Virtual Holy Land Gallery - Egypt
Modern day Cairo is a relatively young city when compared with its ancient forefathers. Its name means "The Vanquisher" or "The Triumphant". The original city was situated about 25 km south of today's downtown Cairo. About 16 million people live in Cairo today and it is the 16th most populated city in the world. The city was founded in AD 969 as the royal enclosure for the Fatimid, while the economic and administrative capi tal was in nearby Fustat, which was destroyed in 1168/1169, to prevent its capture by the Crusaders. The administrative capital of Egypt moved to Cairo, where it has remained ever since. When we speak of Egypt we think of the Pyramids or perhaps the Great Sphinx of Giza, both dating back 4500 years BC. The word sphinx, means 'strangler', it was first given by the Greeks to a creature which had the head of a woman, the body of a lion and the wings of a bird. The largest and most famous is the Great Sphinx of Giza. The Arabic name of the Great Sphinx, Abu al-Hôl, means "Father of Terror".
The Great Sphinx is to the northeast of Khafre’s Valley Temple. It sits in a quarry believed to be where Khafre's workers shaped the stone into the lion and gave it their king's face. Khafre's name was also mentioned on the Dream Stele, which sits between its paws. The sphinx of Egypt are mythical creatures, seen as guardians in the Egyptian statuary. Sphinx are depicted in one of three forms: Androsphinx - body of lion with head of person; Criosphinx - body of lion with head of ram; Hierocosphinx - body of lion with head of falcon or hawk. The ancient Egyptians also built pyramids as tombs for the pharaohs and their queens. The pharaohs were buried in pyramids of many different shapes and sizes from before the beginning of the Old Kingdom to the end of the Middle Kingdom. There are about eighty pyramids known today in Egypt. The three largest and best-preserved were built at Giza known as the 'Great Pyramid'.
The Old Testament tells us the story of Moses and Egypt, of light and darkness, good and evil. There are eight words that aptly describe this multicolored narrative of Exodus: bondage, Moses, plagues, Passover, exodus, commandments, idolatry and tabernacle. After Moses killed the Egyptian he fled to Sinai where God begins his training. It was in the desert that he met the leader of a nomadic tribe, a man named Jethro. Moses who was raised in the splendor of the Egyptian palace was now a nomad himself. He married Jethro’s daughter and he became an apt shepherd. See the grandeur of Egypt depicted on the Egyptian freeze and coin.
The traditional Mount Sinai, located in the Sinai Peninsula, is actually the name of a collection of peaks, sometimes referred to as the Holy Mountains. The mountain was called Sinai or "the mount of God" possibly before the time of Moses, according to Josephus. On its southern end is Mount Mousa, sometimes referred to as Jebel Musa, Gebel Mousa, Mount Moses or the Mountain of Moses. This peak is traditionally considered to be biblical place where Moses communicated with God and later received the Ten Commandments. The Sinai Peninsula is an area shaped like an inverted triangle in north-eastern Egypt. It is largely bounded by the Mediterranean Sea (to the North) the Suez Canal and the Gulf of Suez to the West, and the Gulf of Aquaba to the East. We read of the Children of Israel’s bondage (Ex. 1:8-22), and Moses early years (Ex. 2:1 – 7:13). Further, the power of God is shown in plagues: Nile turned to blood (Ex. 7:14-25), frogs (Ex. 8:1-150, lice (Ex. 8:16-19), flies (Ex. 8:20-32), livestock pestilence (Ex. 9:1-7), boils (Ex. 9:8-12), hail (Ex. 9:13-25), locusts (Ex. 10:21-29), darkness (Ex. 10:21-29 and death of the first born (Ex. 11:1-10; 12: 29-36).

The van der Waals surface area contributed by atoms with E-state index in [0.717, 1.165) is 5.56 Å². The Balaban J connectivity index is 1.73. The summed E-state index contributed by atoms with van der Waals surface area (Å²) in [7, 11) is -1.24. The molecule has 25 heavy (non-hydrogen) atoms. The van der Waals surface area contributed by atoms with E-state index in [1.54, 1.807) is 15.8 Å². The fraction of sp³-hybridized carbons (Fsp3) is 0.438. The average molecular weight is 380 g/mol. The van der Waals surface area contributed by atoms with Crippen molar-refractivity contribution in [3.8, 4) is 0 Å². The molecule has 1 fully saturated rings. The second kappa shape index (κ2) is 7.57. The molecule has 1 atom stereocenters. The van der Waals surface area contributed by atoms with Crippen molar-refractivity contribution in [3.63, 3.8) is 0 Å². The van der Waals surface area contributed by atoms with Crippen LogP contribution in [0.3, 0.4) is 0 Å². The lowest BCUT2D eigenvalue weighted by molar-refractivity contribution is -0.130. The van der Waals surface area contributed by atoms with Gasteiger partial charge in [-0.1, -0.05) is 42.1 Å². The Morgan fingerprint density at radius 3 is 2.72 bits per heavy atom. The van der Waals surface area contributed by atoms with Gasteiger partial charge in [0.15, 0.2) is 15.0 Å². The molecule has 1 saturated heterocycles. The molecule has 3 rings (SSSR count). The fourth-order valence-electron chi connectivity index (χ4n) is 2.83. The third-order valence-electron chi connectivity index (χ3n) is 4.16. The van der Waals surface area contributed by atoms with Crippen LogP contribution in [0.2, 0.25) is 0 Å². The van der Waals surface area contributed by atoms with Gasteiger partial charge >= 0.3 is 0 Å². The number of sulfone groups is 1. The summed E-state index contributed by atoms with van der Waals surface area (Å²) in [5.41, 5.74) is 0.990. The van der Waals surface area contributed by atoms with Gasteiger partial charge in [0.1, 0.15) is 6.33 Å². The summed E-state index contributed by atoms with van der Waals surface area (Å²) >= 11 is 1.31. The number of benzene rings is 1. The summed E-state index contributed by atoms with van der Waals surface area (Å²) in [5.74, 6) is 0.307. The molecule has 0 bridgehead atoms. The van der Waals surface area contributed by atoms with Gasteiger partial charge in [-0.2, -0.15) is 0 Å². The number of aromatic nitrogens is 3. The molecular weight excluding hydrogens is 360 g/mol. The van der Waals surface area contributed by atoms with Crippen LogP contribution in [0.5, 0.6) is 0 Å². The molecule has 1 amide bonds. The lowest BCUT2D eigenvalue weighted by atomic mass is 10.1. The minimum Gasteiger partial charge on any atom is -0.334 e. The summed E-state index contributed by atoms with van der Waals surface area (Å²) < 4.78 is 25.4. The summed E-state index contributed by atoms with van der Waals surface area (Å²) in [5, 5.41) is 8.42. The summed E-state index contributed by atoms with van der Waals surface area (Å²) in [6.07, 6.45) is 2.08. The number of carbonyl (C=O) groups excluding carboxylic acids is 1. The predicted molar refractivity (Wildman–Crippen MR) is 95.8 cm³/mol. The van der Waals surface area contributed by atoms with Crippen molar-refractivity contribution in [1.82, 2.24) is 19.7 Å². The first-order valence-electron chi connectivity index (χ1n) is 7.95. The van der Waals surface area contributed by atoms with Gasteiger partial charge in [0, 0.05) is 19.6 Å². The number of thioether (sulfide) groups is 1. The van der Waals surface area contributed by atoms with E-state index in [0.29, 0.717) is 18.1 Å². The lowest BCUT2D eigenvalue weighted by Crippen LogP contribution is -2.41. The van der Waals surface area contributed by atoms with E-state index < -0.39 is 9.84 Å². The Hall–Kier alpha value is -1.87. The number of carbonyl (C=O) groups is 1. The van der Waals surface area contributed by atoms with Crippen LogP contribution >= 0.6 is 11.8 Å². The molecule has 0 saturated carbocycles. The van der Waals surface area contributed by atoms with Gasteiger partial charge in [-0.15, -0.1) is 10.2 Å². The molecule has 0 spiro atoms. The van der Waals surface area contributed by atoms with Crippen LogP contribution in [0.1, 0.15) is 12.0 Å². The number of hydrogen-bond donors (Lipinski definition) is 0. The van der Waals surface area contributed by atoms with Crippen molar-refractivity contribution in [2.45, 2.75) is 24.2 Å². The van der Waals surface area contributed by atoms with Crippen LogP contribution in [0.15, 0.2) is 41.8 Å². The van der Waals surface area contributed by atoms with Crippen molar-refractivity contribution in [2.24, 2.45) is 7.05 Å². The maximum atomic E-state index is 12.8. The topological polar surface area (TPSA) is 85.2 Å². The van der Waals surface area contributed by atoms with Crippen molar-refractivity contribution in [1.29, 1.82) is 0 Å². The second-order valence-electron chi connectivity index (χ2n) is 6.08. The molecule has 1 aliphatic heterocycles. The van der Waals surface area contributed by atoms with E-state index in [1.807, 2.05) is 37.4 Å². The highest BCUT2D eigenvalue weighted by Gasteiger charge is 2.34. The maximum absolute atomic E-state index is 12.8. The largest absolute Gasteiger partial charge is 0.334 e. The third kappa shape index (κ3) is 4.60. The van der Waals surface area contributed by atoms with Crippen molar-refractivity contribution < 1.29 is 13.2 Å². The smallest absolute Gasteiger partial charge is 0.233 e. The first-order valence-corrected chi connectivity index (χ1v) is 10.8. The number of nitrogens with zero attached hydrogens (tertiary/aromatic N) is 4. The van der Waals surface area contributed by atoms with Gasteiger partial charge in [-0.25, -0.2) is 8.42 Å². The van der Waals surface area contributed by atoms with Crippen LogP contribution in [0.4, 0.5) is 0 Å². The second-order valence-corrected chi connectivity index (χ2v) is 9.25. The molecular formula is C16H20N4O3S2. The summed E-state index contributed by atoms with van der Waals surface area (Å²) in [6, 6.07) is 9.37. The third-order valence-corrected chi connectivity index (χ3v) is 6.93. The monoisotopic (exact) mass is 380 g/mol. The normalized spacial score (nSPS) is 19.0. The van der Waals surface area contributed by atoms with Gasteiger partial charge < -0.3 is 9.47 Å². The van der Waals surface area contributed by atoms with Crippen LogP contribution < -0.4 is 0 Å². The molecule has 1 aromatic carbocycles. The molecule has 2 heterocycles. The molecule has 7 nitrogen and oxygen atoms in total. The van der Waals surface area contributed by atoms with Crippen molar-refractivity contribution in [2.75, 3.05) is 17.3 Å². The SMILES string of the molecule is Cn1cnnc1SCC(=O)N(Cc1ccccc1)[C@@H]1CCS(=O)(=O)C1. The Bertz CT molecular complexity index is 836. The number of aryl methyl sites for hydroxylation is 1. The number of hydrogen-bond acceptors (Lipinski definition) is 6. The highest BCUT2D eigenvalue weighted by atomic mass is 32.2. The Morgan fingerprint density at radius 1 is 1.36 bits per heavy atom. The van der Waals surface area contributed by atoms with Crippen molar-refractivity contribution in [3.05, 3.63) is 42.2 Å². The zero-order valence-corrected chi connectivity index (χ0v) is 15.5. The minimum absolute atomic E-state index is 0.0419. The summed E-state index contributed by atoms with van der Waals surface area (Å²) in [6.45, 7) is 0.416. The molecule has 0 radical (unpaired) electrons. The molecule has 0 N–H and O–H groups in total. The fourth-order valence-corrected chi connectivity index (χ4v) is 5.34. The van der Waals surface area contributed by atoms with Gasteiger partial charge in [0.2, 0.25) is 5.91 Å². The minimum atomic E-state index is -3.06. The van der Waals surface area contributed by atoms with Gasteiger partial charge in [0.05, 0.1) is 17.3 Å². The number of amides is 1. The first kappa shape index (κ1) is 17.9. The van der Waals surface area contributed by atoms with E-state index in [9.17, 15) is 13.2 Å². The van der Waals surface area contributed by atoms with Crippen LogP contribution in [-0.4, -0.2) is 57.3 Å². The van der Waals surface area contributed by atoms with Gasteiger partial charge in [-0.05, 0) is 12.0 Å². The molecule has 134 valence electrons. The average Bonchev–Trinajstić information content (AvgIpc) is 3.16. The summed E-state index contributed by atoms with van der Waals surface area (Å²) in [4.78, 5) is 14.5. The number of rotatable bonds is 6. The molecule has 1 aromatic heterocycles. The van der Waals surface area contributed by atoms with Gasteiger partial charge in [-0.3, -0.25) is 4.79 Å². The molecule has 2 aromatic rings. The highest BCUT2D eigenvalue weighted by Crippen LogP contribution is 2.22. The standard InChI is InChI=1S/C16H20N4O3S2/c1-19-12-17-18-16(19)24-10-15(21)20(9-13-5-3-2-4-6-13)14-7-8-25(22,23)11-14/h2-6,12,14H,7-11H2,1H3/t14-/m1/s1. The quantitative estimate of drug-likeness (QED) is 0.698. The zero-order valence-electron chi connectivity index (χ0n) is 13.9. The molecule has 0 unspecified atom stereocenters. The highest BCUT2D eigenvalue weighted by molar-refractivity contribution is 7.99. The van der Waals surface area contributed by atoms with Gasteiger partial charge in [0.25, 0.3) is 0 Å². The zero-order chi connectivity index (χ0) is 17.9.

Upon leaving Egypt the Children of Israel crossed through the Red Sea which had been parted by the power of God to escape the approaching Egyptian army that was in hot pursuit. This is where they entered the wilderness which waylaid them for 40 years because of there groaning and complaining. The starkness of the wilderness is surreal; it depicts the harshness the wilderness. The Monastery of Transfiguration is also called St. Catherine's Monastery after the early Christian martyr, St. Catherine. Born as Dorothea of Alexandria in 294 AD, she was later tortured and beheaded by the Roman emperor Maximus for incessantly criticizing him for his worship of pagan idols. Legend says Catherine's body miraculously vanished and was transported by a band of angels to the top of Jebel Katerina, the highest peak in the Sinai Peninsula. Three centuries later, monks found her supposedly uncorrupt body and brought it down to the Monastery of the Transfiguration, where some of her relics and certainly her name remain to this day. The monastery houses some 750,000 handwritten books. What is so amazing is the monastery resides in the wilderness, it’s a wonder that the monks have survived to this day.
Forty years is a long time to be living in such a barren place, their journey should have only taken about four weeks. It took forty years for all of the complainers to die so that God could take a new generation into the Promised Land. Even Moses was refused entry into the land of milk and honey because of his disobedience. However God allowed him to view the land from afar from Mount Nebo in present day Jordon where he died and was buried by God. We read about Egypt again in the New Testament when Jesus fled there with his parents as a young child.